Rice University researchers discover new species of wasps
Texas biologists recently discovered a new species of wasp barely a millimeter long.
The tiny non-stinging wasp, nicknamed Neuroterus valhalla, is a species of cynipid wasp discovered by Rice University researchers on the branches of an oak tree near a graduate student bar called Valhalla.
N. valhalla holds the honor of being the first insect species to be described with its genome fully sequenced, researchers say in a document on the wasp published in the January issue of Systematic Entomology.
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“It would have been a missed opportunity not to call it something Rice or Valhalla related,” said a graduate student Pedro Brandao-Dias, lead author of the paper, who first collected N. valhalla from the branches of a huge live oak tree near the campus bar in spring 2018.
Researchers at Rice University are now preparing to study how the little wasp may have been affected by the historic February 2021 freeze in Houston.
valhalla and other gall wasps induce host trees to feed and shelter their young by laying a biochemical cocktail with their eggs. the chemicals coax the tree form a crypt, or gall, around the egg which then houses and feeds the larvae when they hatch, according to a press release.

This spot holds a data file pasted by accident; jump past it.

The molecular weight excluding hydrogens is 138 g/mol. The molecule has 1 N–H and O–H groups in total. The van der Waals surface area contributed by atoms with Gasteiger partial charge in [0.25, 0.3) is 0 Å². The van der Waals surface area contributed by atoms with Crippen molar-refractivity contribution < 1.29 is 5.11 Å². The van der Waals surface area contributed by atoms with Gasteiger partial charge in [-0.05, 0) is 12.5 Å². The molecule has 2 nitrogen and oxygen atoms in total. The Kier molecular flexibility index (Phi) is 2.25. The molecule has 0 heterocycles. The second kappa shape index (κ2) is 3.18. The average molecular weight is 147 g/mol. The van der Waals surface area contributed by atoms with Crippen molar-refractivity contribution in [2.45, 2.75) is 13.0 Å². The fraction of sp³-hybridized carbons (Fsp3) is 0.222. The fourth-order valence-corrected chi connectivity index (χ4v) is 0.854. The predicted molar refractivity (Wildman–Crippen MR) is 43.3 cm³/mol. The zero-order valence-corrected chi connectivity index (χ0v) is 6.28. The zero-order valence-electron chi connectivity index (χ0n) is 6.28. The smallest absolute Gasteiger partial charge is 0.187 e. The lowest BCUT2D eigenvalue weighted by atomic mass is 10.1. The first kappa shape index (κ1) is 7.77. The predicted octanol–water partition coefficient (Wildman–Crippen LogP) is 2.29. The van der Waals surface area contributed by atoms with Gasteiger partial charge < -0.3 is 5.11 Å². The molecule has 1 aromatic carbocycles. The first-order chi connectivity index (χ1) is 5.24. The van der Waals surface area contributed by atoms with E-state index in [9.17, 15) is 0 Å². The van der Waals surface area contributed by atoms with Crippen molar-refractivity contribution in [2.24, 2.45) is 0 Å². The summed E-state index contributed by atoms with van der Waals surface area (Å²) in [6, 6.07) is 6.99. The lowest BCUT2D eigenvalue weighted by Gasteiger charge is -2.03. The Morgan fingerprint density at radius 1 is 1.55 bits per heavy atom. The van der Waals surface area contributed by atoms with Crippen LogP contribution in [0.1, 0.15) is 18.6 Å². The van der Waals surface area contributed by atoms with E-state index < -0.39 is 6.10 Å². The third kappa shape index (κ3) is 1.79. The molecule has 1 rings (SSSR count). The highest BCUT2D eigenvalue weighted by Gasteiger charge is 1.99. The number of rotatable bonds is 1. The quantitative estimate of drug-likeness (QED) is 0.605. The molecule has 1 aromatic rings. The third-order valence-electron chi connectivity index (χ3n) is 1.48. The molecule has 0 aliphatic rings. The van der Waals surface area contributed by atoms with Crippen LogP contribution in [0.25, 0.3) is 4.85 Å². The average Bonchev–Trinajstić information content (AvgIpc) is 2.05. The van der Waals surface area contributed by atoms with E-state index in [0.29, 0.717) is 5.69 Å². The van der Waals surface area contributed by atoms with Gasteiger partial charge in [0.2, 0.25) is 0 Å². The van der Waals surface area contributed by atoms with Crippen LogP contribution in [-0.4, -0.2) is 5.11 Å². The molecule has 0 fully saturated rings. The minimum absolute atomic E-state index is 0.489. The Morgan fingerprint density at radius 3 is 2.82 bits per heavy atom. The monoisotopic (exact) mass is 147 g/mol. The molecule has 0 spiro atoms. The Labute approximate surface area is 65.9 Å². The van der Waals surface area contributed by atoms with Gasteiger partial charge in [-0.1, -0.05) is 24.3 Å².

There are nearly 1,000 known species of gall wasps. Some emerge from spherical brown galls that form on the undersides of oak leaves, according to a press release. Others form galls inside branches and others on the flowers of trees, where Brandão first collected N. valhalla.
“Once they emerge, they only live for three or four days,” Brandão said of the tiny insects. “They don’t eat. Their only purpose is to mate and lay eggs.
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